For centuries the haunt of reclusive sea gypsies, Myanmar’s remote Mergui Archipelago offers one of the region’s most idyllic—and vulnerable—yachting destinations.
By Kendall Hill
Photographys by Christopher Wise
In the 21st century it is difficult to imagine a corner of the world where 800 mostly uninhabited islands still exist in the heart of its most populous continent. Where annual visitors are measured in the hundreds, not the thousands. And where each morning, if I rise before my fellow sailors, I can swim to the nearest of these islands, leave the first footprints on its fine bleached sands, and inhale the honeyed perfume of blooming sea poison trees lining the shore.
This is how each day begins on a six-day sailing trip through the Mergui Archipelago in southern Myanmar, filled with pinch-me moments that more than reward the effort of getting here. Off-limits to tourism until the late 1990s, it is only in the last couple of years, since Myanmar opened up, that voyages through the islands have started to take off. Burma Boating, the outfit I’m sailing with, was one of the pioneers when they launched a website three years ago offering yacht charters. Within a fortnight they had their first reservation; in two months, they were booked out for the season. Demand was so strong they added a second boat in the first year; now they have six.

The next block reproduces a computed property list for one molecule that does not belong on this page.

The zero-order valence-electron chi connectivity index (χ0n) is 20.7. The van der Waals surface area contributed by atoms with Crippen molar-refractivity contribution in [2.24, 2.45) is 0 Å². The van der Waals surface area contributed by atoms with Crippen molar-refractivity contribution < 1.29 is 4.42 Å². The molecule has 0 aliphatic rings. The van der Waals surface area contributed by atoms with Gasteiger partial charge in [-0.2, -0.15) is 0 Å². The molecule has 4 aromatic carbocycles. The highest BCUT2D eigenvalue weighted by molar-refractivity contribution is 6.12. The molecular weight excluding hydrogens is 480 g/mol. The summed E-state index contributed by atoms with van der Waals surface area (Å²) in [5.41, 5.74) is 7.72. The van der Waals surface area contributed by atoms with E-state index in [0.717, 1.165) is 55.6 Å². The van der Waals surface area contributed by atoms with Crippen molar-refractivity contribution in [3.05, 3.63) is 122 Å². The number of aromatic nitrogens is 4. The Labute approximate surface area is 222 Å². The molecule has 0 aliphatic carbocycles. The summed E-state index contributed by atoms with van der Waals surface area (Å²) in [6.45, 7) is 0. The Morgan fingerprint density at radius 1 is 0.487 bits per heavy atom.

Burma Boating’s German co-founder, Christoph Schwanitz, tells me he discovered the islands by chance when he and a group of friends chartered a boat in Phuket to sail to India’s Andaman Islands, about 800 kilometers to the northwest. Denied a visa, they instead set a course for the Mergui Archipelago, a day’s sailing away.
“Nobody could tell us anything about it,” Schwanitz recalls. The only other vessel he saw during a week at sea was Eclipse, the superyacht owned by Russian oligarch Roman Abramovich.
Things have changed, obviously, since then—dive boats and Burmese fishing boats are a more common sight now—but there is still a powerful sense of remoteness. Even getting here is an adventure: passengers must arrive in Kawthaung, Myanmar’s southernmost point and the main gateway to the Mergui islands, by domestic flight from Yangon or via a long drive north from Phuket to the Thai border town of Ranong, and then make a slightly dodgy crossing of the Pakchan River by leaky longboat. But the sight of the 25-meter teak beauty Meta IV bobbing off Kawthaung’s coast banishes any fears about this being some rough and ready expedition.
Our crew consists of Thai captain Ekachai Pongpaew, his uncle Chet, chef Wa, and our Burmese guide Aung Kyaw Kyaw (AK for short). They decide our precise itinerary according to prevailing winds and tides. “This is a relatively uncharted territory,” Schwanitz says, “but we always have a Burmese guide on board and they know the area very well.”
Life on board is barefoot (no shoes allowed) and do-as-you-please, be that learning the ropes when the Meta IV is under sail, or lazing on a sun lounger with a book. Below deck lie four compact but comfortable double berths with en suites. To be honest I’m less concerned with the slightly cramped bed than with the onboard catering (which is generally excellent) and whether the icebox is fully stocked (generally yes).
On the first night my last-frontier fantasies are drowned out by the hornet engines and spotlights of fishing boats sheltering beside us in Octopus Bay. These noisy boats become a regular, but thankfully not constant, feature of our island days.
The other folk we encounter often are the ethnic Moken, or sea gypsies, who have lived a semi-nomadic existence on these waters for centuries. We usually spy them standing upright like paddle-boarders in their dugouts, scissoring oars to propel themselves across the sea.